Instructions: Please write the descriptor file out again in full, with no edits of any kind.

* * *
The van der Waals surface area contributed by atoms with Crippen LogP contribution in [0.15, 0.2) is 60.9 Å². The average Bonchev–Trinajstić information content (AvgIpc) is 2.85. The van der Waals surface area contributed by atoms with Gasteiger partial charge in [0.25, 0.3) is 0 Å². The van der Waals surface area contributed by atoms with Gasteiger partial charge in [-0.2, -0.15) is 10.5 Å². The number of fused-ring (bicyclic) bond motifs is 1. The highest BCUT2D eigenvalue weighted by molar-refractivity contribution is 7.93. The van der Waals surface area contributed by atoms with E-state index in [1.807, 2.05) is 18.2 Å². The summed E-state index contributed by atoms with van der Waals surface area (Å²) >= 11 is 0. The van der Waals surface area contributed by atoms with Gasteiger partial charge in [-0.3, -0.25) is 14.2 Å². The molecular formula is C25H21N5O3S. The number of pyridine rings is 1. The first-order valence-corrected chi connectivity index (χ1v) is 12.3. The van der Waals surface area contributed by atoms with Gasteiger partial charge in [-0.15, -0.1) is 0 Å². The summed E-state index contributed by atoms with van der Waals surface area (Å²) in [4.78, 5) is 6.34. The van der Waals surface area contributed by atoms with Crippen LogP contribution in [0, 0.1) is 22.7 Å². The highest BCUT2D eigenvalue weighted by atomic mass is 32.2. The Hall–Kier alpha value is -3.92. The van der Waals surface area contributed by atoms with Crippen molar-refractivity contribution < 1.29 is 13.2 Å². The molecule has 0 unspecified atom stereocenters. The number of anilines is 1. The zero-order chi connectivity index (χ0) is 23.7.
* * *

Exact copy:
The van der Waals surface area contributed by atoms with Crippen LogP contribution in [0.15, 0.2) is 60.9 Å². The average Bonchev–Trinajstić information content (AvgIpc) is 2.85. The van der Waals surface area contributed by atoms with Gasteiger partial charge in [0.25, 0.3) is 0 Å². The van der Waals surface area contributed by atoms with Gasteiger partial charge in [-0.2, -0.15) is 10.5 Å². The number of fused-ring (bicyclic) bond motifs is 1. The highest BCUT2D eigenvalue weighted by molar-refractivity contribution is 7.93. The van der Waals surface area contributed by atoms with E-state index in [1.807, 2.05) is 18.2 Å². The summed E-state index contributed by atoms with van der Waals surface area (Å²) >= 11 is 0. The van der Waals surface area contributed by atoms with Gasteiger partial charge in [-0.3, -0.25) is 14.2 Å². The molecular formula is C25H21N5O3S. The number of pyridine rings is 1. The first-order valence-corrected chi connectivity index (χ1v) is 12.3. The van der Waals surface area contributed by atoms with Gasteiger partial charge in [-0.15, -0.1) is 0 Å². The summed E-state index contributed by atoms with van der Waals surface area (Å²) in [4.78, 5) is 6.34. The van der Waals surface area contributed by atoms with Crippen LogP contribution in [0, 0.1) is 22.7 Å². The highest BCUT2D eigenvalue weighted by atomic mass is 32.2. The Hall–Kier alpha value is -3.92. The van der Waals surface area contributed by atoms with Crippen molar-refractivity contribution < 1.29 is 13.2 Å². The molecule has 0 unspecified atom stereocenters. The number of anilines is 1. The zero-order chi connectivity index (χ0) is 23.7.